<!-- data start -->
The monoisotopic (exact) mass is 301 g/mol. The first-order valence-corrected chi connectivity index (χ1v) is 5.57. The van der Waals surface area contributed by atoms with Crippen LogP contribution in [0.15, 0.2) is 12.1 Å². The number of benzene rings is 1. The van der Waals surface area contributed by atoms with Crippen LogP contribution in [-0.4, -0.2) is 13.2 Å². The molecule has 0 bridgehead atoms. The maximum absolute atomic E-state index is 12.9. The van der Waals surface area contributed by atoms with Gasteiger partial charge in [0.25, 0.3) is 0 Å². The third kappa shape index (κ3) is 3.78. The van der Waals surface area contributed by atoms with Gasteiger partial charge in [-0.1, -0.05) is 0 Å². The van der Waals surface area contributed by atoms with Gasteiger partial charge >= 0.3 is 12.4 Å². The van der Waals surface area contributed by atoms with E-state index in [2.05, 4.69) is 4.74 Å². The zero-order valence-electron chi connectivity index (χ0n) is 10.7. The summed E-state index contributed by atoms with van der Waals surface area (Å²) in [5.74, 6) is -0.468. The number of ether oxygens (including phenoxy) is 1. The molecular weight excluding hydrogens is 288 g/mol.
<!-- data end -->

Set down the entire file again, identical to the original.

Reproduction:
The monoisotopic (exact) mass is 301 g/mol. The first-order valence-corrected chi connectivity index (χ1v) is 5.57. The van der Waals surface area contributed by atoms with Crippen LogP contribution in [0.15, 0.2) is 12.1 Å². The number of benzene rings is 1. The van der Waals surface area contributed by atoms with Crippen LogP contribution in [-0.4, -0.2) is 13.2 Å². The molecule has 0 bridgehead atoms. The maximum absolute atomic E-state index is 12.9. The van der Waals surface area contributed by atoms with Gasteiger partial charge in [0.25, 0.3) is 0 Å². The third kappa shape index (κ3) is 3.78. The van der Waals surface area contributed by atoms with Gasteiger partial charge in [-0.1, -0.05) is 0 Å². The van der Waals surface area contributed by atoms with Gasteiger partial charge >= 0.3 is 12.4 Å². The van der Waals surface area contributed by atoms with E-state index in [2.05, 4.69) is 4.74 Å². The zero-order valence-electron chi connectivity index (χ0n) is 10.7. The summed E-state index contributed by atoms with van der Waals surface area (Å²) in [5.74, 6) is -0.468. The number of ether oxygens (including phenoxy) is 1. The molecular weight excluding hydrogens is 288 g/mol.